Punctuation for Cyrillic text is similar to that used in European Latin-alphabet languages.
Other character encoding systems for Cyrillic:
  • CP866 – 8-bit Cyrillic character encoding established by Microsoft for use in MS-DOS also known as GOST-alternative
  • ISO/IEC 8859-5 – 8-bit Cyrillic character encoding established by International Organization for Standardization
  • KOI8-R – 8-bit native Russian character encoding
  • KOI8-U – KOI8-R with addition of Ukrainian letters
  • MIK – 8-bit native Bulgarian character encoding for use in DOS
  • Windows-1251 – 8-bit Cyrillic character encoding established by Microsoft for use in Microsoft Windows. Former standard encoding in some Linux distributions for Belarusian and Bulgarian, but currently displaced by UTF-8.
  • GOST-main
  • GB 2312 - Principally simplified Chinese encodings, but there are also basic 33 Russian Cyrillic letters (in upper- and lower-case).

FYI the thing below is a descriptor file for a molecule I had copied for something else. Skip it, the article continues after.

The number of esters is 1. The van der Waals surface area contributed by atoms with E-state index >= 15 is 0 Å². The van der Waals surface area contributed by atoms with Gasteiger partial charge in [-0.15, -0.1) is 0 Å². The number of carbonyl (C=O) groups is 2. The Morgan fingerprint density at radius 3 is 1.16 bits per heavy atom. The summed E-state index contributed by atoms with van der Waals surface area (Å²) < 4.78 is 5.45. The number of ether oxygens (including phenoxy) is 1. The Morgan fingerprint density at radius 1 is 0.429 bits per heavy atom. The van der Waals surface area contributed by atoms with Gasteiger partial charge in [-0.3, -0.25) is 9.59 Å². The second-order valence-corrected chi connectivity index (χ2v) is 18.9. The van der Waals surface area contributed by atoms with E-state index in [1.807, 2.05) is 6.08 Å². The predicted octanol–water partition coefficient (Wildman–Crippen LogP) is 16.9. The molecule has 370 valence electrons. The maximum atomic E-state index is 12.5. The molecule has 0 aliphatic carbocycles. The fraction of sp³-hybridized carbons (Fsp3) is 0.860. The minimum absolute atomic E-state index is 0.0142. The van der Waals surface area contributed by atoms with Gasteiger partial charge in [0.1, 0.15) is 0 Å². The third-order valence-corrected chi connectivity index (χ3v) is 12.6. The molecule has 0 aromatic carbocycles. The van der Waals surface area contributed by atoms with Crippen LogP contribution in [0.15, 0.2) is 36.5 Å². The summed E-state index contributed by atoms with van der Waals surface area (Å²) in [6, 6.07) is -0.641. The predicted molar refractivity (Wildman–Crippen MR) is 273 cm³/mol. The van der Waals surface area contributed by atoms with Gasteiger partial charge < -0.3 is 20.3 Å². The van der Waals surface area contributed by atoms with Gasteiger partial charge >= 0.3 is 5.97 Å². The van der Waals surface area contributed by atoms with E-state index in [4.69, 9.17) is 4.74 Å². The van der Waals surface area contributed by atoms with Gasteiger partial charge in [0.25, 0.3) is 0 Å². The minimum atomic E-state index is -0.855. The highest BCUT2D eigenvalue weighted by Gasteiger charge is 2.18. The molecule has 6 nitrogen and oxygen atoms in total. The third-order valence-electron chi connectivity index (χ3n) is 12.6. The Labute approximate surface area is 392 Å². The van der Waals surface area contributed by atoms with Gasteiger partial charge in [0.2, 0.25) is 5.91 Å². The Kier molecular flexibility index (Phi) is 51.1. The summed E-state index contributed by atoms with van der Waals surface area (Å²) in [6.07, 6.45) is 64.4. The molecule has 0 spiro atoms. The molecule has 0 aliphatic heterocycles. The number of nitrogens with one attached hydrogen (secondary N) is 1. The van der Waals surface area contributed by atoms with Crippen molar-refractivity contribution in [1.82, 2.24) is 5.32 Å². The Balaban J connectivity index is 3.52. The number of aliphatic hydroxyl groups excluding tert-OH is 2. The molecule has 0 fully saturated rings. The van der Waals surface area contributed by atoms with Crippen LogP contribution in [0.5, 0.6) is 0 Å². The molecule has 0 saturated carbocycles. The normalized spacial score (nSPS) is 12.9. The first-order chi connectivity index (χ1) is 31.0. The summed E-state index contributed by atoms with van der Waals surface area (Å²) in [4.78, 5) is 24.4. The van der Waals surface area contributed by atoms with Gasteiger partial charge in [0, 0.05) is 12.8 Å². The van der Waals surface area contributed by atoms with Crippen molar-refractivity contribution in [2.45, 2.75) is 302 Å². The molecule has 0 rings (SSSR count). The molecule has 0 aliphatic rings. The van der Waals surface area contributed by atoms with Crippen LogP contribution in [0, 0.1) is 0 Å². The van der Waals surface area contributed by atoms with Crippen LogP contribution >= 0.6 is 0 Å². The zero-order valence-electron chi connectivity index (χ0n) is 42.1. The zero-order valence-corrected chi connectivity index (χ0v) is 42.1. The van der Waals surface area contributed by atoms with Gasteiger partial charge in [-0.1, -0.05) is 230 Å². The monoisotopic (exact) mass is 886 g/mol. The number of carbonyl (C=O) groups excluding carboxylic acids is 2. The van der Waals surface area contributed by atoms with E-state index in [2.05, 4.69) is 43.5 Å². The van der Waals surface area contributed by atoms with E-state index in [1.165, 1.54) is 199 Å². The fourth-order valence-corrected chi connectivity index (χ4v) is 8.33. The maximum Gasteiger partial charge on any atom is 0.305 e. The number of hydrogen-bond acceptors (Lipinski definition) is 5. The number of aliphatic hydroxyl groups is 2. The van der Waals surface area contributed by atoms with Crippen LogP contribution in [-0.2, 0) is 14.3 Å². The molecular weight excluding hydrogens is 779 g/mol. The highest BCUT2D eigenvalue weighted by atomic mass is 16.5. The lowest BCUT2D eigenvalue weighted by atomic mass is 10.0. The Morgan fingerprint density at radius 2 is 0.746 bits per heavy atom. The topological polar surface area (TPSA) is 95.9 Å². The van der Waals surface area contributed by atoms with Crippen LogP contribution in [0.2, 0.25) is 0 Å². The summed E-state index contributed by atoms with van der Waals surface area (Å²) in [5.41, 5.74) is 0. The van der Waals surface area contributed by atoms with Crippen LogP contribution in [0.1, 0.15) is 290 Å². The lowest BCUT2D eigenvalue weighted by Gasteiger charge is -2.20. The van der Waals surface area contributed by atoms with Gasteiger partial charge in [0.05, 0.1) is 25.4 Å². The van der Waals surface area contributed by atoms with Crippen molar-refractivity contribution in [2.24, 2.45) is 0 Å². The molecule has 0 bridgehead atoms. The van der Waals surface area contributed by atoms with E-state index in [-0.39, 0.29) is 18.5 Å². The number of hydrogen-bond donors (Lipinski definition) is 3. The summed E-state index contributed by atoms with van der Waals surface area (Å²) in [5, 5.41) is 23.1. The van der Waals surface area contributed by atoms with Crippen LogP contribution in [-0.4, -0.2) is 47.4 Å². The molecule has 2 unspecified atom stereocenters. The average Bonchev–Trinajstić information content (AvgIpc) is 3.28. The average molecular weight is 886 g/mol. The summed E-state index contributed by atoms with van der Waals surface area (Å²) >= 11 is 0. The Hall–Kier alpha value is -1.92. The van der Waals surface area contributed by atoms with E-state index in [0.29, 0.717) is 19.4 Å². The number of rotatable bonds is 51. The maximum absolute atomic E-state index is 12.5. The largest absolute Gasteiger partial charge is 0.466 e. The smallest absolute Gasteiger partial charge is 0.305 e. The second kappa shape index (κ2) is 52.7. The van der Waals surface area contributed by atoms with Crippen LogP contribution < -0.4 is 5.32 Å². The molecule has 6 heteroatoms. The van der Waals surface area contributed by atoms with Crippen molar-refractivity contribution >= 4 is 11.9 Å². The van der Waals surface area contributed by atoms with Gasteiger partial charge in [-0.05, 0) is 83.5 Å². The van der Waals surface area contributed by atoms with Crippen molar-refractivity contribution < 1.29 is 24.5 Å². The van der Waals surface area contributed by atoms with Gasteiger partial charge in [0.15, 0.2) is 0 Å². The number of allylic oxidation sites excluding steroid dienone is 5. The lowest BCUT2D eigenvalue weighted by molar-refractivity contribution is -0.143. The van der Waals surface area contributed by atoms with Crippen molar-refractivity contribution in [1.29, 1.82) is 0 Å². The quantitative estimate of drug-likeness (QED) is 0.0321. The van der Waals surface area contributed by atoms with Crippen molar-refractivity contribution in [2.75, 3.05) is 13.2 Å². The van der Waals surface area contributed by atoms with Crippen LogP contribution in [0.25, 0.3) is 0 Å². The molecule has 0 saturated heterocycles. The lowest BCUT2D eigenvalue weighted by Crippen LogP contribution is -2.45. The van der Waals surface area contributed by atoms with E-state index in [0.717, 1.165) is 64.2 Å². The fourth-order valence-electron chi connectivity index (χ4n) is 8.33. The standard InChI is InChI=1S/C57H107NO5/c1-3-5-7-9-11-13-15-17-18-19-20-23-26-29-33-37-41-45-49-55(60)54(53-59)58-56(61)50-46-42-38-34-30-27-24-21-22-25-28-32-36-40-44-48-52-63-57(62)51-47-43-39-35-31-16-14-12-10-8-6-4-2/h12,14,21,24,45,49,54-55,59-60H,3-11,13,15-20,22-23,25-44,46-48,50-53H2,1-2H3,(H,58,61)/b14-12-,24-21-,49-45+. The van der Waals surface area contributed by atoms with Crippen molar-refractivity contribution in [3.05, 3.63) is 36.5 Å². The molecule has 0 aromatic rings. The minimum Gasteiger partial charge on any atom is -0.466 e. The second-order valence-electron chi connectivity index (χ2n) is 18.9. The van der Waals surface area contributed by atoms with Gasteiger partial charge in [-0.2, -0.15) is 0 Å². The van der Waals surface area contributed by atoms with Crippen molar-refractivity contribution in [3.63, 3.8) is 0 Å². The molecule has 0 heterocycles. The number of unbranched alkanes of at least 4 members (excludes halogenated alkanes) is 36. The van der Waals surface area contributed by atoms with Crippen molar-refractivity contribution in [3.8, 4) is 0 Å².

• JIS and Shift JIS - Principally Japanese encodings, but there are also basic 33 Russian Cyrillic letters (in upper- and lower-case).

Keyboard layouts

Each language has its own standard keyboard layout, adopted from typewriters. With the flexibility of computer input methods, there are also transliterating or homophonic keyboard layouts made for typists who are more familiar with other layouts, like the common English qwerty keyboard. When practical Cyrillic keyboard layouts or fonts are not available, computer users sometimes use transliteration or look-alike "volapuk" encoding to type languages which are normally written with the Cyrillic alphabet.